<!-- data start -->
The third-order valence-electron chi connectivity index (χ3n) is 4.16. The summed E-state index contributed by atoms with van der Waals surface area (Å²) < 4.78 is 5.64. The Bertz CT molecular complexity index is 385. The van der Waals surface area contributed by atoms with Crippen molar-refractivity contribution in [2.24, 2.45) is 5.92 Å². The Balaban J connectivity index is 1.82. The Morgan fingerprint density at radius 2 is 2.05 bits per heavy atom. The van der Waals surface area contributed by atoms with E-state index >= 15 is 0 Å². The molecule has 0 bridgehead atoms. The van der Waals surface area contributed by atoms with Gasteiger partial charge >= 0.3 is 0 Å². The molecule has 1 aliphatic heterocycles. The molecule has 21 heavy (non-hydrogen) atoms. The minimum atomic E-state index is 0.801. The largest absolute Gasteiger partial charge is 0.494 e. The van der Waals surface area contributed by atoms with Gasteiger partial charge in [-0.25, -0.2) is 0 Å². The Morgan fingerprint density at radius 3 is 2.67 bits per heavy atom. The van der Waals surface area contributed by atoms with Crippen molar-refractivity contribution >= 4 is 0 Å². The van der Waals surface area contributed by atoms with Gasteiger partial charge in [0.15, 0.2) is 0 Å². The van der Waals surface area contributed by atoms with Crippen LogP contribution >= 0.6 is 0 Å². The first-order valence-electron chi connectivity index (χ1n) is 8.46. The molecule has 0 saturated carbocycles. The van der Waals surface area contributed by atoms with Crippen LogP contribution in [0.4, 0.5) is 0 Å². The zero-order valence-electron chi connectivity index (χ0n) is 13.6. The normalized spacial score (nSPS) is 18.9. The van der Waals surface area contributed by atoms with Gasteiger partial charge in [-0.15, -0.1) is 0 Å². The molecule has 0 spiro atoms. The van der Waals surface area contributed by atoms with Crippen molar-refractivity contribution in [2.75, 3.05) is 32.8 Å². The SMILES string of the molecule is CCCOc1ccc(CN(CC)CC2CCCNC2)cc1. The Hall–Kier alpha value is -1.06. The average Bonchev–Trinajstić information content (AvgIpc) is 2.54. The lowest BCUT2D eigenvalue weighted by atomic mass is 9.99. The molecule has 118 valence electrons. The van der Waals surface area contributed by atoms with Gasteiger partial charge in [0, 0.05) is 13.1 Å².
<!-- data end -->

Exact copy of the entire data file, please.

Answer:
The third-order valence-electron chi connectivity index (χ3n) is 4.16. The summed E-state index contributed by atoms with van der Waals surface area (Å²) < 4.78 is 5.64. The Bertz CT molecular complexity index is 385. The van der Waals surface area contributed by atoms with Crippen molar-refractivity contribution in [2.24, 2.45) is 5.92 Å². The Balaban J connectivity index is 1.82. The Morgan fingerprint density at radius 2 is 2.05 bits per heavy atom. The van der Waals surface area contributed by atoms with E-state index >= 15 is 0 Å². The molecule has 0 bridgehead atoms. The van der Waals surface area contributed by atoms with Gasteiger partial charge >= 0.3 is 0 Å². The molecule has 1 aliphatic heterocycles. The molecule has 21 heavy (non-hydrogen) atoms. The minimum atomic E-state index is 0.801. The largest absolute Gasteiger partial charge is 0.494 e. The van der Waals surface area contributed by atoms with Gasteiger partial charge in [-0.25, -0.2) is 0 Å². The Morgan fingerprint density at radius 3 is 2.67 bits per heavy atom. The van der Waals surface area contributed by atoms with Crippen molar-refractivity contribution >= 4 is 0 Å². The van der Waals surface area contributed by atoms with Gasteiger partial charge in [0.15, 0.2) is 0 Å². The van der Waals surface area contributed by atoms with Crippen LogP contribution >= 0.6 is 0 Å². The first-order valence-electron chi connectivity index (χ1n) is 8.46. The molecule has 0 saturated carbocycles. The van der Waals surface area contributed by atoms with Crippen LogP contribution in [0.4, 0.5) is 0 Å². The zero-order valence-electron chi connectivity index (χ0n) is 13.6. The normalized spacial score (nSPS) is 18.9. The van der Waals surface area contributed by atoms with Gasteiger partial charge in [-0.15, -0.1) is 0 Å². The molecule has 0 spiro atoms. The van der Waals surface area contributed by atoms with Crippen molar-refractivity contribution in [2.75, 3.05) is 32.8 Å². The SMILES string of the molecule is CCCOc1ccc(CN(CC)CC2CCCNC2)cc1. The Hall–Kier alpha value is -1.06. The average Bonchev–Trinajstić information content (AvgIpc) is 2.54. The lowest BCUT2D eigenvalue weighted by atomic mass is 9.99. The molecule has 118 valence electrons. The van der Waals surface area contributed by atoms with Gasteiger partial charge in [0, 0.05) is 13.1 Å².